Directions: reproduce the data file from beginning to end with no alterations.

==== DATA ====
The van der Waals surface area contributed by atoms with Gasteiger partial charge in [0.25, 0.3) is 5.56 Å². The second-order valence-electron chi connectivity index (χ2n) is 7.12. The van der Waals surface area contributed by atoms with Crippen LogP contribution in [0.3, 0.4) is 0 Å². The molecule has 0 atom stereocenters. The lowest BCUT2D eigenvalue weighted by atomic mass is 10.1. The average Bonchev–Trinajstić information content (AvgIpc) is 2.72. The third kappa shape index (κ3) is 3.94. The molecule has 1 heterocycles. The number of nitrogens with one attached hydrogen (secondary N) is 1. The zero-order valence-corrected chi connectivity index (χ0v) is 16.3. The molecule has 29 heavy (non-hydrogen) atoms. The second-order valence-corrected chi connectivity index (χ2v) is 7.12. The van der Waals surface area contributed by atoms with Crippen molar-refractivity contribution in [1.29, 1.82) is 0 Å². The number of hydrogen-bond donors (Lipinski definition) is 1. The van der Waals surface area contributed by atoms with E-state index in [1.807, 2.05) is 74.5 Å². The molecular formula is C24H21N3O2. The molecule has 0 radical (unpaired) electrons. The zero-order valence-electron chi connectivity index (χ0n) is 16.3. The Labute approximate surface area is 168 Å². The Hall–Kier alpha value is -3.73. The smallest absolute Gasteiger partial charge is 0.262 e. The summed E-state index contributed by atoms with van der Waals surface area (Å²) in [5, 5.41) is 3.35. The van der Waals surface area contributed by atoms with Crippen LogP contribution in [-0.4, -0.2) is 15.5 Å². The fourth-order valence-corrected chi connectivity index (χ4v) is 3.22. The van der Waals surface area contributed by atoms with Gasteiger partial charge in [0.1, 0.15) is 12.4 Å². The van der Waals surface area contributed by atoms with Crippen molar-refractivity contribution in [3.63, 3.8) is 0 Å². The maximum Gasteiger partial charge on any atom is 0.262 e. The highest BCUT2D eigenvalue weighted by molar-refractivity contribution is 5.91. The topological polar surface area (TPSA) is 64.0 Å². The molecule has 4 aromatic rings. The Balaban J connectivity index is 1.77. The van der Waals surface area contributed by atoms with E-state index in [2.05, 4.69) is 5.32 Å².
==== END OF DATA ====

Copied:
The van der Waals surface area contributed by atoms with Gasteiger partial charge in [0.25, 0.3) is 5.56 Å². The second-order valence-electron chi connectivity index (χ2n) is 7.12. The van der Waals surface area contributed by atoms with Crippen LogP contribution in [0.3, 0.4) is 0 Å². The molecule has 0 atom stereocenters. The lowest BCUT2D eigenvalue weighted by atomic mass is 10.1. The average Bonchev–Trinajstić information content (AvgIpc) is 2.72. The third kappa shape index (κ3) is 3.94. The molecule has 1 heterocycles. The number of nitrogens with one attached hydrogen (secondary N) is 1. The zero-order valence-corrected chi connectivity index (χ0v) is 16.3. The molecule has 29 heavy (non-hydrogen) atoms. The second-order valence-corrected chi connectivity index (χ2v) is 7.12. The van der Waals surface area contributed by atoms with Crippen molar-refractivity contribution in [1.29, 1.82) is 0 Å². The number of hydrogen-bond donors (Lipinski definition) is 1. The van der Waals surface area contributed by atoms with E-state index in [1.807, 2.05) is 74.5 Å². The molecular formula is C24H21N3O2. The molecule has 0 radical (unpaired) electrons. The zero-order valence-electron chi connectivity index (χ0n) is 16.3. The Labute approximate surface area is 168 Å². The Hall–Kier alpha value is -3.73. The smallest absolute Gasteiger partial charge is 0.262 e. The summed E-state index contributed by atoms with van der Waals surface area (Å²) in [5, 5.41) is 3.35. The van der Waals surface area contributed by atoms with Crippen LogP contribution in [-0.4, -0.2) is 15.5 Å². The fourth-order valence-corrected chi connectivity index (χ4v) is 3.22. The van der Waals surface area contributed by atoms with Gasteiger partial charge in [0.1, 0.15) is 12.4 Å². The van der Waals surface area contributed by atoms with Crippen molar-refractivity contribution in [3.63, 3.8) is 0 Å². The maximum Gasteiger partial charge on any atom is 0.262 e. The highest BCUT2D eigenvalue weighted by molar-refractivity contribution is 5.91. The topological polar surface area (TPSA) is 64.0 Å². The molecule has 4 aromatic rings. The Balaban J connectivity index is 1.77. The van der Waals surface area contributed by atoms with E-state index in [2.05, 4.69) is 5.32 Å².